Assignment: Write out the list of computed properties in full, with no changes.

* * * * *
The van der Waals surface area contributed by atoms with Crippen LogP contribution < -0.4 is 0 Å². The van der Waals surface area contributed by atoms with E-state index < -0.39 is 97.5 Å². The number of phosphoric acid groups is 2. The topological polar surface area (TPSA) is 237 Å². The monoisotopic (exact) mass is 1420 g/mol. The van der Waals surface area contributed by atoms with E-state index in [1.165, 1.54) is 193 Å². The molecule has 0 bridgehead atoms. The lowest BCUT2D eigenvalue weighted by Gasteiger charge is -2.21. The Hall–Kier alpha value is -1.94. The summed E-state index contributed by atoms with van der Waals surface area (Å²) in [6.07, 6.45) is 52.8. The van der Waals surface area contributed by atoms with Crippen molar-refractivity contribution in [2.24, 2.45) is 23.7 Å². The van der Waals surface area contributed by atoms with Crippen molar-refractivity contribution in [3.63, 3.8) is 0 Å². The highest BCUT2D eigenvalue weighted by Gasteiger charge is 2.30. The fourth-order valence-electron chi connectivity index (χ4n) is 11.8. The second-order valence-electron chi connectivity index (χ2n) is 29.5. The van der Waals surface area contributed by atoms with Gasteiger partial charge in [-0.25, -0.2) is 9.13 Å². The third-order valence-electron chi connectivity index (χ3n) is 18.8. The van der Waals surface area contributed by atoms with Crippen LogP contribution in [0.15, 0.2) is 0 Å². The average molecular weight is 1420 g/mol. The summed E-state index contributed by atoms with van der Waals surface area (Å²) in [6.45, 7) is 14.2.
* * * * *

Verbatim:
The van der Waals surface area contributed by atoms with Crippen LogP contribution < -0.4 is 0 Å². The van der Waals surface area contributed by atoms with E-state index < -0.39 is 97.5 Å². The number of phosphoric acid groups is 2. The topological polar surface area (TPSA) is 237 Å². The monoisotopic (exact) mass is 1420 g/mol. The van der Waals surface area contributed by atoms with E-state index in [1.165, 1.54) is 193 Å². The molecule has 0 bridgehead atoms. The lowest BCUT2D eigenvalue weighted by Gasteiger charge is -2.21. The Hall–Kier alpha value is -1.94. The summed E-state index contributed by atoms with van der Waals surface area (Å²) in [6.07, 6.45) is 52.8. The van der Waals surface area contributed by atoms with Crippen molar-refractivity contribution in [2.24, 2.45) is 23.7 Å². The van der Waals surface area contributed by atoms with Crippen molar-refractivity contribution in [3.63, 3.8) is 0 Å². The highest BCUT2D eigenvalue weighted by Gasteiger charge is 2.30. The fourth-order valence-electron chi connectivity index (χ4n) is 11.8. The second-order valence-electron chi connectivity index (χ2n) is 29.5. The van der Waals surface area contributed by atoms with Gasteiger partial charge in [-0.25, -0.2) is 9.13 Å². The third-order valence-electron chi connectivity index (χ3n) is 18.8. The van der Waals surface area contributed by atoms with Crippen LogP contribution in [0.15, 0.2) is 0 Å². The average molecular weight is 1420 g/mol. The summed E-state index contributed by atoms with van der Waals surface area (Å²) in [6.45, 7) is 14.2.